Tips for Increasing the Shelf Life of Frozen Foods

by Reader Contributors

Increase Shelf Life of Frozen Foods photo

What can you do to preserve the freshness of frozen foods and prevent freezer burn? Our frugal readers share their best tips for increasing the shelf life of frozen foods.

Dear Dollar Stretcher,
Lately, I’ve had a number of things go bad in the freezer. Is there anything that I can do to increase the shelf life of frozen foods?

The problem is not only from freezer burn; some things also seem to lose their flavor after being frozen for a while. I hate putting things into the freezer and having them ruined before we get to eat them. Do other Dollar Stretcher readers have this problem or what do they do to avoid it?

What Can You Do To Increase the Shelf Life of Frozen Foods?

Dollar Stretchers hate waste and wasting food tops the list. So, we asked our frugal readers to chime in on this topic. Read on for the many helpful tips and tricks they had to share on how to increase the shelf life of frozen foods.

Don’t Over Buy

Air is the enemy of frozen food. Vacuum sealing or wrapping things tightly in butcher paper helps. Even perfectly wrapped foods have expiration dates, so don’t overbuy.

Know What Freezes Well

Some foods just don’t freeze well, and others change flavor after freezing. You’ll find a chart that might be of help here.

Rewrap Before Freezing

The best thing I have found is never to freeze most things in the original container. I take all my meat, bread, and cheese out of the original packaging and re-wrap them in freezer paper.

Read the instructions for wrapping on the box. With proper wrapping, I have stored many items long past the expected date.

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Vacuum Seal Frozen Foods

I’ve had excellent results by freezing everything I think will be frozen for an extended period of time in vacuum-sealed bags. A vacuum sealer is a bit pricey, but I never get any freezer burn and no one here has noticed any deterioration in flavor.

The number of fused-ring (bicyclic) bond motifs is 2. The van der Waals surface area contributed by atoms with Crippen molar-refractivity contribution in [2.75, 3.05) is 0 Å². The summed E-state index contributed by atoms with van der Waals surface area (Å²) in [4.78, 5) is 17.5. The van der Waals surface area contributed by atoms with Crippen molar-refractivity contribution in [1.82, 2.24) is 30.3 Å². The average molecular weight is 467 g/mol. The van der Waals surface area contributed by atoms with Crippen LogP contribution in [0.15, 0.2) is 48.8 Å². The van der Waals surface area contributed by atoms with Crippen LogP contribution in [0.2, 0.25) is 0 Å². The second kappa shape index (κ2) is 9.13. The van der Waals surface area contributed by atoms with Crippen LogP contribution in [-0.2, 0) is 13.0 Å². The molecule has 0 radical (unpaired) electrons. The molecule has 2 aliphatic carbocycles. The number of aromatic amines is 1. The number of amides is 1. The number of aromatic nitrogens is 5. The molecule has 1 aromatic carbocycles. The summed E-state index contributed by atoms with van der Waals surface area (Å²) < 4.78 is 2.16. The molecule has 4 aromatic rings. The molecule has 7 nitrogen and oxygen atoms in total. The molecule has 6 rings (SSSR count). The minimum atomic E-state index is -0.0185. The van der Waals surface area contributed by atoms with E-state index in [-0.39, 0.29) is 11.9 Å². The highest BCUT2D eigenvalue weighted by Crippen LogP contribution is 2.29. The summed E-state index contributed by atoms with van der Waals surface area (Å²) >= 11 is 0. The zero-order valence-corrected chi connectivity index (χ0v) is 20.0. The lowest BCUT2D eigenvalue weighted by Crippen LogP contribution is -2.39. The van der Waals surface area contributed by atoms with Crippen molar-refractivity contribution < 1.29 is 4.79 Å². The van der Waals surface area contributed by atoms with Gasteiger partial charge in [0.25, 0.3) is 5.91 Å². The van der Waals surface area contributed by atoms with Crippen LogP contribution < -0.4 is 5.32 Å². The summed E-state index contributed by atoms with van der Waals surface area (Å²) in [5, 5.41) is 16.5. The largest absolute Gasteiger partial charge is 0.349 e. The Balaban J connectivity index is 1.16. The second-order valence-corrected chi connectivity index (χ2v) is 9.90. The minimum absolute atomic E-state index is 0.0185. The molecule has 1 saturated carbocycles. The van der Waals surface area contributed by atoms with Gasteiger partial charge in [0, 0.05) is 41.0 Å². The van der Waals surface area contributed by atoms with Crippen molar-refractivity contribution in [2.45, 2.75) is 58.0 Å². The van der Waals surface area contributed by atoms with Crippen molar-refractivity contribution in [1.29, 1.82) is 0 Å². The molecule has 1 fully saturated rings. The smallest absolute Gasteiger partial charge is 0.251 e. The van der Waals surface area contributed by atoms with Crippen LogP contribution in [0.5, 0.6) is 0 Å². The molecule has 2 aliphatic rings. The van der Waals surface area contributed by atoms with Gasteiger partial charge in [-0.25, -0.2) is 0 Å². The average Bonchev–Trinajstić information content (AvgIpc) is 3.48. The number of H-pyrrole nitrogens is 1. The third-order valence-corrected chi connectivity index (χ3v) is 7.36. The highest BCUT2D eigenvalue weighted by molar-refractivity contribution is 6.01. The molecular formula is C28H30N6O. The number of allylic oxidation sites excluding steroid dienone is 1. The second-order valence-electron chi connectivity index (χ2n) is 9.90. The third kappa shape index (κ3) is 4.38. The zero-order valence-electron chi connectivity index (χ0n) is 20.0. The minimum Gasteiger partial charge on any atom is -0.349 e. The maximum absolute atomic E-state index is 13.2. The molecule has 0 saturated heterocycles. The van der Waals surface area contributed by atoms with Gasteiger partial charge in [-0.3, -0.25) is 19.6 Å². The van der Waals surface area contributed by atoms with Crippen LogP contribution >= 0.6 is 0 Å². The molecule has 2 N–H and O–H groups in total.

I buy my bags on eBay from someone who sells bags that work well with the FoodSaver® sealer and are less than half the cost. The seller says they are bags they use in their business. I’ve been buying those same bags for over three years and have never had any problems.

What Temperature Is Your Freezer?

To avoid freezer burn, your freezer has to be at the right temperature. I keep my chest and upright freezers at 0 degrees.

Also, air and moisture cause freezer burn, so I usually wrap my meats first very tightly with heavy plastic wrap and then put them in freezer bags and squeeze as much air out as possible. You can also try to suck out the air with a straw and then quickly seal the bag. Wrapping first individually also allows you to just take one or two pieces of meat out of the bag and reseal it. Wrapping in freezer paper works well also.

You can’t leave meat packaged the way it comes from the grocery store in the tray with clear wrap over the top because there is too much air in the package. My grocery store shrink-wraps the better quality meats, which eliminates air in the package.

Keep Your Freezer Shut

Is this an upright freezer that is opened often? Maybe it is not cold enough. The cold air escapes whenever the door is opened.

Or is it a fridge and freezer combo in an unheated garage? Cold weather during the winter can throw off the thermostat.